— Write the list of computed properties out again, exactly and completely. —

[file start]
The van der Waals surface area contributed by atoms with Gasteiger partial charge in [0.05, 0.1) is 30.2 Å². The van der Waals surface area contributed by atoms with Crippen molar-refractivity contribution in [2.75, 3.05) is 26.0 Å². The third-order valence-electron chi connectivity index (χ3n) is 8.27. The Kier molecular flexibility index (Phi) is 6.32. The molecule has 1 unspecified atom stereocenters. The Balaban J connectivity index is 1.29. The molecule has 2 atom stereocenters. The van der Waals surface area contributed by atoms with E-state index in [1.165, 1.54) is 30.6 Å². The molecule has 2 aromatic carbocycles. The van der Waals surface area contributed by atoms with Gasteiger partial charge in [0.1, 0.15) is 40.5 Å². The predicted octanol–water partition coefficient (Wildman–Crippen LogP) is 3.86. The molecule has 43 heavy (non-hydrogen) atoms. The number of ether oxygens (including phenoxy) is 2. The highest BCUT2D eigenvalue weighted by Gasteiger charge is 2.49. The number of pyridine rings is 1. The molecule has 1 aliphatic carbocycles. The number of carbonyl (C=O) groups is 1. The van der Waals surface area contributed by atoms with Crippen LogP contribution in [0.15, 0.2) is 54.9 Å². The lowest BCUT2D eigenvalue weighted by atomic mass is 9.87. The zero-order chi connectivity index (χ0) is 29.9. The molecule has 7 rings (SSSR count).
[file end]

The van der Waals surface area contributed by atoms with Gasteiger partial charge in [0.05, 0.1) is 30.2 Å². The van der Waals surface area contributed by atoms with Crippen molar-refractivity contribution in [2.75, 3.05) is 26.0 Å². The third-order valence-electron chi connectivity index (χ3n) is 8.27. The Kier molecular flexibility index (Phi) is 6.32. The molecule has 1 unspecified atom stereocenters. The Balaban J connectivity index is 1.29. The molecule has 2 atom stereocenters. The van der Waals surface area contributed by atoms with E-state index in [1.165, 1.54) is 30.6 Å². The molecule has 2 aromatic carbocycles. The van der Waals surface area contributed by atoms with Gasteiger partial charge in [0.1, 0.15) is 40.5 Å². The predicted octanol–water partition coefficient (Wildman–Crippen LogP) is 3.86. The molecule has 43 heavy (non-hydrogen) atoms. The number of ether oxygens (including phenoxy) is 2. The highest BCUT2D eigenvalue weighted by Gasteiger charge is 2.49. The number of pyridine rings is 1. The molecule has 1 aliphatic carbocycles. The number of carbonyl (C=O) groups is 1. The van der Waals surface area contributed by atoms with Crippen LogP contribution in [0.15, 0.2) is 54.9 Å². The lowest BCUT2D eigenvalue weighted by atomic mass is 9.87. The zero-order chi connectivity index (χ0) is 29.9. The molecule has 7 rings (SSSR count).